Moreover, the Fed is likely to continue to tighten its monetary policy. For now, the futures market is pricing in about two small rate hikes in 2018, according to Bloomberg, but there could be more. “Several economic and policy factors are converging that could pave the way for four 25-basis-point hikes in 2018,” Eric Winograd, an analyst at AllianceBernstein LP, wrote in a recent note. Higher interest rates would strengthen the dollar and push oil prices down.

The one thing working in the favor of higher prices is that the fundamentals continue to improve. The EIA reported a surprise draw in crude stocks last week after API figures pointed to an increase. The surprise drawdown buoyed oil prices. Crude stocks are now at 411.6 million barrels, the lowest level since early 2015. And at the important oil hub of Cushing, stocks fell below 40 million barrels, putting them down 40 percent from year-ago levels. The dwindling stocks in Cushing helps explain the sudden narrowing of the WTI-Brent discount, which has shrunk to about $4 per barrel, down from more than $7 a few weeks ago.

In other words, until the inventories start growing again — as many analysts predict will happen at some point in the next few weeks and months — the fundamentals are still supportive of prices.

But the weak U.S. dollar is amplifying the rally.

By Nick Cunningham of Oilprice.com

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  • petergrt on January 25 2018 said:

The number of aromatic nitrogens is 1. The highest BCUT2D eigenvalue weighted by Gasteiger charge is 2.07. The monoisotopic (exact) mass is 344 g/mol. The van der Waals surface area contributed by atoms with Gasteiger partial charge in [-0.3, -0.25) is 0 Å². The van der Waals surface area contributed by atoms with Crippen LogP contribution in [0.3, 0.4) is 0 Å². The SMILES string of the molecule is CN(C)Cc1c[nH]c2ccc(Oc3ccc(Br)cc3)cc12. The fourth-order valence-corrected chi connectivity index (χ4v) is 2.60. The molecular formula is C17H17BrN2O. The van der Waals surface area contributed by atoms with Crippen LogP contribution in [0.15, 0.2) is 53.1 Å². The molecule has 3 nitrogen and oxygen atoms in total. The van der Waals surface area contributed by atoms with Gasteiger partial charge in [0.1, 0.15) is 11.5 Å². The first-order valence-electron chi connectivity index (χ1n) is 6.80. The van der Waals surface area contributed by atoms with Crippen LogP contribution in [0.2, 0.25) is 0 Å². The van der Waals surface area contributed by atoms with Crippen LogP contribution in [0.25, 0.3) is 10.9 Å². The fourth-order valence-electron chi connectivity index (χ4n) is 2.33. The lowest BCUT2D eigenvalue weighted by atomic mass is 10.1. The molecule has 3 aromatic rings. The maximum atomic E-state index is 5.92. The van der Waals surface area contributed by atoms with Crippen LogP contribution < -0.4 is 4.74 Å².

Excellent observation.

    Today, as POTUS said that the USD will get stronger and stronger and that the Treasury Secretary's comments were misunderstood, the USD shut up as many commodities, including oil and silver tanked, proving the thesis of the instant article.
  • Mamdouh G Salameh on January 26 2018 said:
    During his presidential election campaign President Donald Trump castigated China for what he described as manipulation of the yuan for its own trade benefit. This begs the question as to whether China’s alleged manipulation of the yuan is any different from the United States’ manipulation of the dollar as expressed in Davos by US Treasury Secretary Steven Mnuchin when he seemed to express support for a weaker dollar. It should be a case of what is good for the goose is good for the gander.

    It is not a coincidence that the United States is gradually reducing the value of the dollar at a time when oil prices are surging.

    Oil is priced and sold in the petrodollar. Other than claiming increases in shale oil production and rises in oil stocks to impede the surge of oil prices, the United States does also manipulate oil prices through the petrodollar.

    Raising the value of the dollar exerts indirectly a downward pressure on oil prices by reducing global demand for oil. Conversely, by devaluing the dollar, the actual purchasing power of the oil revenues of oil-exporting nations declines against other world currencies forcing them to raise oil production to maintain revenue thus depressing the oil price.

    Dr Mamdouh G Salameh
    International Oil Economist
    Visiting Professor of Energy Economics at ESCP Europe Business School, London